Attractions in the Cambrian Mountains
To many, the scenery will be the first thing that attracts them to the Cambrian Mountains. This was the case with Shelley, Wordsworth and Turner, who all found inspiration here at one time. But man cannot live by scenery alone, and the communities which surround the mountains have long been interacting with the landscape, whether farming it, digging for minerals or shaping the earth into defensive works.
This is a process that has gone on since prehistoric times, as many enigmatic standing stones attest. We have mouldering walls and mounds that mark the site of medieaval castles, we have the remains of Cistercian monastries, the robbed out stone from which can still be seen in the many churches and chapels of our market towns. And in even the remotest spots, we have the evocative remains of industry, mine workings and water mills, that follow the veins of ore or the course of the many rivers that take their rise in the great watershed of the mountians.
Many museums, exhibitions and protected monuments tell the story of this heritage through the ages, and highlight the influence of the landscape on its people, and vice versa.
The mountains have inspired a rich vein of creativity over the centuries, and this persists today with many skilled artists and craftspeople choosing to live and work here. All disciplines are represented, making the towns and villages of the Cambrian Mountains a perfect place to experience art in all its forms. The many galleries and craft centres have locally inspired paintings and sculptures, and stock unique and unusual locally produced clothing, jewellery, arts and crafts.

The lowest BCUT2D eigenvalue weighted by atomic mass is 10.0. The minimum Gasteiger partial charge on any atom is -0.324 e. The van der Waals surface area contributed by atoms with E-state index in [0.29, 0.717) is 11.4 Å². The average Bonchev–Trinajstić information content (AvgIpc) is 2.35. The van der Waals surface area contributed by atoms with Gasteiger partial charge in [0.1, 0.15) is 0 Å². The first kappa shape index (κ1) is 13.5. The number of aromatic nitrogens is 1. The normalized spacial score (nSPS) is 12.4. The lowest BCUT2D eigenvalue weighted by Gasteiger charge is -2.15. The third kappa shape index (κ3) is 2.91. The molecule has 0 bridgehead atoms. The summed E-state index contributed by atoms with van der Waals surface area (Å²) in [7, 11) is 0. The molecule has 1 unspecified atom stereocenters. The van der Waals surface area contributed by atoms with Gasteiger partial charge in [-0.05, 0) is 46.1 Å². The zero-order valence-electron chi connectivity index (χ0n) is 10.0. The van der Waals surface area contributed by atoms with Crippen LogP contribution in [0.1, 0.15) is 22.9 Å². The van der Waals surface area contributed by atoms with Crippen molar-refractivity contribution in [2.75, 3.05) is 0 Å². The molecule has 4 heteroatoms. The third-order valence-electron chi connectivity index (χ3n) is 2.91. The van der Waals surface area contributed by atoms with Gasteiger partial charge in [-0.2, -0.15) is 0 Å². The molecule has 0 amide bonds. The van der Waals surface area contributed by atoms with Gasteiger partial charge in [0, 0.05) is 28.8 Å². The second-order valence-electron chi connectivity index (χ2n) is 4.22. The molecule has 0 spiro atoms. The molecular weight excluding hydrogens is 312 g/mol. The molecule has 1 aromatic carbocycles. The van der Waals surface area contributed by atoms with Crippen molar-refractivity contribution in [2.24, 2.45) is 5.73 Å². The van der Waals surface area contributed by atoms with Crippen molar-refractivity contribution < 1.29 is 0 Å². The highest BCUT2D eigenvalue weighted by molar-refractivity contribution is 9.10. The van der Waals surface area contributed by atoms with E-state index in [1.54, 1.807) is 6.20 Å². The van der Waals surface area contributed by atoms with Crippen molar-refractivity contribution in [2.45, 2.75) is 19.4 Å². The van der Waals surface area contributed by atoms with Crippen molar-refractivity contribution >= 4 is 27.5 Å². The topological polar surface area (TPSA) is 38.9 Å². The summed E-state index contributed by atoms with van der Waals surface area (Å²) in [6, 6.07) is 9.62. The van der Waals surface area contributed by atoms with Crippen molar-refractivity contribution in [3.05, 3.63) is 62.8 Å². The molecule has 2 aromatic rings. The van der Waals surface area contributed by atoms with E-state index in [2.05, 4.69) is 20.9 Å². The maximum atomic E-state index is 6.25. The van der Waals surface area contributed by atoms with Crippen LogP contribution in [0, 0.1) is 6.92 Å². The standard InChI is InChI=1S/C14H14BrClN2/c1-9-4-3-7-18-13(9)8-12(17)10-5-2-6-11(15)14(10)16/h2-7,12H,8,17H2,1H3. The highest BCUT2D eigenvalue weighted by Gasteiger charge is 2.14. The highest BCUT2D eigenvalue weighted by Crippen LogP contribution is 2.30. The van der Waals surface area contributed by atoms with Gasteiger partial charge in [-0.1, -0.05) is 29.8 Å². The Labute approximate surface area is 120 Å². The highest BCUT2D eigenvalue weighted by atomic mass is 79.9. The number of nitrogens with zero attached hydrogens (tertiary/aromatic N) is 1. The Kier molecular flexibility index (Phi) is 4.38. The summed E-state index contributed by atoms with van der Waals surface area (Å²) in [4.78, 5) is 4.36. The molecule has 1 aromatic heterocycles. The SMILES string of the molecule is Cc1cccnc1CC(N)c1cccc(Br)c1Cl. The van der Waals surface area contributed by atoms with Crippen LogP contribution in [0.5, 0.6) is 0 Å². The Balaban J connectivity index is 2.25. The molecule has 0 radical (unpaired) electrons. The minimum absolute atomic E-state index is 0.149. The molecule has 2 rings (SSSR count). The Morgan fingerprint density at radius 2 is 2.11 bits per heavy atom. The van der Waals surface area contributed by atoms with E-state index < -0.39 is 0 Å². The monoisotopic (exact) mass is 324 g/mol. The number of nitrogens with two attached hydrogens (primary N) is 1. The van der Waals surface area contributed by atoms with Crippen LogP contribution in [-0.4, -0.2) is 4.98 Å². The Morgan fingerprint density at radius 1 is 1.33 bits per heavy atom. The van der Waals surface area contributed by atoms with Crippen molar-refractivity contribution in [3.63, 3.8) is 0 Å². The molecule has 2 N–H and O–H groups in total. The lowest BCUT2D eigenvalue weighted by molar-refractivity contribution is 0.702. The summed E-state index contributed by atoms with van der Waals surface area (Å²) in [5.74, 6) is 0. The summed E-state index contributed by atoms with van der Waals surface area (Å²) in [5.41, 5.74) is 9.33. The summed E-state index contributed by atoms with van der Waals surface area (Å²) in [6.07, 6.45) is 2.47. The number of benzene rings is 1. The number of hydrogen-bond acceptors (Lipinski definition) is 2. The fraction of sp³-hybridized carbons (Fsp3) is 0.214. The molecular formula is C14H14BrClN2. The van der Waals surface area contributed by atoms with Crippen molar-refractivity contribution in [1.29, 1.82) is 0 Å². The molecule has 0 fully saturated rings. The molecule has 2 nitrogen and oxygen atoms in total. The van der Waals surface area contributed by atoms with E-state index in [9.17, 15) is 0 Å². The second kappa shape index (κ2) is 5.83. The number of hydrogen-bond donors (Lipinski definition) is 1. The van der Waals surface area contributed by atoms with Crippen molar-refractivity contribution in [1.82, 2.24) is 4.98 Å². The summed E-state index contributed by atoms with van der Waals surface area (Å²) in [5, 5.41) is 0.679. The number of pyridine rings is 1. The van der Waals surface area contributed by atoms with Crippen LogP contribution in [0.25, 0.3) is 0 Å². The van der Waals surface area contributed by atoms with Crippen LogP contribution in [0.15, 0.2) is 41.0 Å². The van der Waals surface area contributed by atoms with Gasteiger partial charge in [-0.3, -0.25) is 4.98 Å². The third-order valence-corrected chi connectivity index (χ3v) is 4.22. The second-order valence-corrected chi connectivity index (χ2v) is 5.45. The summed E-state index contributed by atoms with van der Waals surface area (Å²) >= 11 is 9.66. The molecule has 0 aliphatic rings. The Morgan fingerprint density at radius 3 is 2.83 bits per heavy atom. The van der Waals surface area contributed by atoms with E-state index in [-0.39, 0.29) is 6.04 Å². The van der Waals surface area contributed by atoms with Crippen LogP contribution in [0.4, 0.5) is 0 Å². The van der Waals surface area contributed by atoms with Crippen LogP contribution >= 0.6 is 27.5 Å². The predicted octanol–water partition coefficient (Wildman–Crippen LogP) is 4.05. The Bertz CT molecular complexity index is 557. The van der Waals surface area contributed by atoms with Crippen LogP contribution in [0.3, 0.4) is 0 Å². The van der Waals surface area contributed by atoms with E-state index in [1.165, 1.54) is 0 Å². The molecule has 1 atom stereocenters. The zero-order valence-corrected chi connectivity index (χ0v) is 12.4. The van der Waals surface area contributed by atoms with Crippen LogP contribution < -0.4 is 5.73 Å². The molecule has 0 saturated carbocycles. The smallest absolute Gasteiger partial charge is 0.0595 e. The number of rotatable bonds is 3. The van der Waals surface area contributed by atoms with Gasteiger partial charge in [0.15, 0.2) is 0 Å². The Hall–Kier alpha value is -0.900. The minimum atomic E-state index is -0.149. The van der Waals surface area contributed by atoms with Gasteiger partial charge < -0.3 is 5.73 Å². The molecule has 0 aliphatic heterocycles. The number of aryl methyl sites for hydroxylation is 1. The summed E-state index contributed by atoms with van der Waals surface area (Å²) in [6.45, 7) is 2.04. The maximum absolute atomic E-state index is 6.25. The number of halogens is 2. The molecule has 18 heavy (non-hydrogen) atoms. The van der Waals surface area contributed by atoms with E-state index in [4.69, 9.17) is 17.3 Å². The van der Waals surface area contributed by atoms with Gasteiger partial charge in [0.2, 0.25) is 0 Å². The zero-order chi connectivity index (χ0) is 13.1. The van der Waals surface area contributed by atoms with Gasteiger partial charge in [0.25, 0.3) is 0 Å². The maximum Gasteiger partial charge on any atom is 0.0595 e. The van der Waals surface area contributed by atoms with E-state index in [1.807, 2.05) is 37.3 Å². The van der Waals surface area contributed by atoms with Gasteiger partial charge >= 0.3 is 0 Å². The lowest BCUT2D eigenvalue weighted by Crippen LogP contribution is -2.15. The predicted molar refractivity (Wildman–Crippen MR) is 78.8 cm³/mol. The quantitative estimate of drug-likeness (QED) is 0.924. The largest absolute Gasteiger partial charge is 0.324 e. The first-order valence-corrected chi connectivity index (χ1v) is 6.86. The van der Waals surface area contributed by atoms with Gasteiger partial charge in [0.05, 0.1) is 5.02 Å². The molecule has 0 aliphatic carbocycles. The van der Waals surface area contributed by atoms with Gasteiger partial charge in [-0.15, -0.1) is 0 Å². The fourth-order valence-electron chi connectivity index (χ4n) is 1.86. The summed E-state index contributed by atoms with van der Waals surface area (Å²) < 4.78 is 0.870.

With so much space and so little population, the Cambrian Mountains are a haven for many different species of flora and fauna. There are over 160 species of birds alone, with pride of place going to the magnificent Red Kite, bred back from virtual extinction in the heart of the mountains. Numerous nature reserves throughout the region offer excellent opportunites for viewing wildlife in their natural, and now protected habitats, whilst feeding centres offer the spectacle of seeing the resurgent and beautiful Red Kite up close.
In a previous century, the area was famous for its medicinal spas, a heritage celebrated in the names of many of its towns: Llanwyrtd Wells, Builth Wells, Llandrindod Wells, to name but the best known. These days, a new reputation is developing for holistic health and beauty treatments, which are very much in tune with the sense of balance and inner peace that the mountain scenery inspires.
Finally, many excellent and historic pubs, innumerable small and quaint cafés and restaurants, ensure that delicious local produce such as mountain lamb, Welsh black beef, local cheeses and organic vegetables are available for your enjoyment.
The only big attractions in the Cambrian Mountains are the mountains themselves. But you will be surprised and delighted by the many little things to explore and enjoy that you will find nestled away in the shadow of those mountains.